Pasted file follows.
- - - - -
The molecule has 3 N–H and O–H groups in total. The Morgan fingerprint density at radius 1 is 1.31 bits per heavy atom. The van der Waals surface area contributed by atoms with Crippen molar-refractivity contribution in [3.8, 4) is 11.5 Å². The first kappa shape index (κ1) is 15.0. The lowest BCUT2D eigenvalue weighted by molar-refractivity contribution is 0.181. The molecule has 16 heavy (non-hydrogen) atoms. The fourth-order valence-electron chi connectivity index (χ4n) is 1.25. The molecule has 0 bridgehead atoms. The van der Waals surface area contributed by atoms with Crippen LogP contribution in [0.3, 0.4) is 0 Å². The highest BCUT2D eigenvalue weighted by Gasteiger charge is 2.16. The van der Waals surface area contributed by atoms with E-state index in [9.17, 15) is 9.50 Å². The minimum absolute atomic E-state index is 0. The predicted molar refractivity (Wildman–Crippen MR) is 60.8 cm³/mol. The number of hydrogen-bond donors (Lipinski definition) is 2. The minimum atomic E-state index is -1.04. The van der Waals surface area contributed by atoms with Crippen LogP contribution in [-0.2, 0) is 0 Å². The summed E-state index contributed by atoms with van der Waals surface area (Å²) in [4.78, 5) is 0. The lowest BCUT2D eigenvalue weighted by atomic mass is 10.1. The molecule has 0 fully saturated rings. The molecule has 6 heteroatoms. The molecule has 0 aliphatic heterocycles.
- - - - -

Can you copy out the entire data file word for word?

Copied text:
The molecule has 3 N–H and O–H groups in total. The Morgan fingerprint density at radius 1 is 1.31 bits per heavy atom. The van der Waals surface area contributed by atoms with Crippen molar-refractivity contribution in [3.8, 4) is 11.5 Å². The first kappa shape index (κ1) is 15.0. The lowest BCUT2D eigenvalue weighted by molar-refractivity contribution is 0.181. The molecule has 16 heavy (non-hydrogen) atoms. The fourth-order valence-electron chi connectivity index (χ4n) is 1.25. The molecule has 0 bridgehead atoms. The van der Waals surface area contributed by atoms with Crippen LogP contribution in [0.3, 0.4) is 0 Å². The highest BCUT2D eigenvalue weighted by Gasteiger charge is 2.16. The van der Waals surface area contributed by atoms with E-state index in [9.17, 15) is 9.50 Å². The minimum absolute atomic E-state index is 0. The predicted molar refractivity (Wildman–Crippen MR) is 60.8 cm³/mol. The number of hydrogen-bond donors (Lipinski definition) is 2. The minimum atomic E-state index is -1.04. The van der Waals surface area contributed by atoms with Crippen LogP contribution in [-0.2, 0) is 0 Å². The summed E-state index contributed by atoms with van der Waals surface area (Å²) in [4.78, 5) is 0. The lowest BCUT2D eigenvalue weighted by atomic mass is 10.1. The molecule has 0 fully saturated rings. The molecule has 6 heteroatoms. The molecule has 0 aliphatic heterocycles.